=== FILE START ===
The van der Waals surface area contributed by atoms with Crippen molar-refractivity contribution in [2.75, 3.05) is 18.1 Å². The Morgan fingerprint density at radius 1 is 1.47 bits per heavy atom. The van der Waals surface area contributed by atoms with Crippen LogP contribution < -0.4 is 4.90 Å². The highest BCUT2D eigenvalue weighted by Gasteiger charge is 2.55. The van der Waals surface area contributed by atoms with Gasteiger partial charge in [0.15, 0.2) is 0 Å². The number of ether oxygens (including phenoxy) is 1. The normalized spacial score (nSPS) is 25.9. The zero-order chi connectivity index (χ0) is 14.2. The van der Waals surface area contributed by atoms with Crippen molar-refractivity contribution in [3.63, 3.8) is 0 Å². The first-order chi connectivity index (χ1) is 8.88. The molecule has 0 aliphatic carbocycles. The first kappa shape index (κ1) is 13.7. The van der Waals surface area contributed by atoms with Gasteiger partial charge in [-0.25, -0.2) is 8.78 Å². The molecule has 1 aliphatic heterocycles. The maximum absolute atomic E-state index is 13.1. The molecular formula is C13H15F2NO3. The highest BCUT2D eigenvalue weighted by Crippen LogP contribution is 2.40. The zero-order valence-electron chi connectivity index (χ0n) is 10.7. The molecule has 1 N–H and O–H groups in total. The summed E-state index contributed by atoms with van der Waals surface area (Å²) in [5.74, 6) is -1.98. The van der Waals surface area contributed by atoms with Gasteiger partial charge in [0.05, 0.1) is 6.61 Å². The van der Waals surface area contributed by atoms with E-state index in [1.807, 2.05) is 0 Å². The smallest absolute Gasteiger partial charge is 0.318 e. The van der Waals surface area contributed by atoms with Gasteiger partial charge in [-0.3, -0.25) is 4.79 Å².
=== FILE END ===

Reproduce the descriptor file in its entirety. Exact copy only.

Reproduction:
The van der Waals surface area contributed by atoms with Crippen molar-refractivity contribution in [2.75, 3.05) is 18.1 Å². The Morgan fingerprint density at radius 1 is 1.47 bits per heavy atom. The van der Waals surface area contributed by atoms with Crippen LogP contribution < -0.4 is 4.90 Å². The highest BCUT2D eigenvalue weighted by Gasteiger charge is 2.55. The van der Waals surface area contributed by atoms with Gasteiger partial charge in [0.15, 0.2) is 0 Å². The number of ether oxygens (including phenoxy) is 1. The normalized spacial score (nSPS) is 25.9. The zero-order chi connectivity index (χ0) is 14.2. The van der Waals surface area contributed by atoms with Crippen molar-refractivity contribution in [3.63, 3.8) is 0 Å². The first-order chi connectivity index (χ1) is 8.88. The molecule has 0 aliphatic carbocycles. The first kappa shape index (κ1) is 13.7. The van der Waals surface area contributed by atoms with Gasteiger partial charge in [-0.25, -0.2) is 8.78 Å². The molecule has 1 aliphatic heterocycles. The maximum absolute atomic E-state index is 13.1. The molecular formula is C13H15F2NO3. The highest BCUT2D eigenvalue weighted by Crippen LogP contribution is 2.40. The zero-order valence-electron chi connectivity index (χ0n) is 10.7. The molecule has 1 N–H and O–H groups in total. The summed E-state index contributed by atoms with van der Waals surface area (Å²) in [5.74, 6) is -1.98. The van der Waals surface area contributed by atoms with Gasteiger partial charge in [0.05, 0.1) is 6.61 Å². The van der Waals surface area contributed by atoms with E-state index in [1.807, 2.05) is 0 Å². The smallest absolute Gasteiger partial charge is 0.318 e. The van der Waals surface area contributed by atoms with Gasteiger partial charge in [-0.3, -0.25) is 4.79 Å².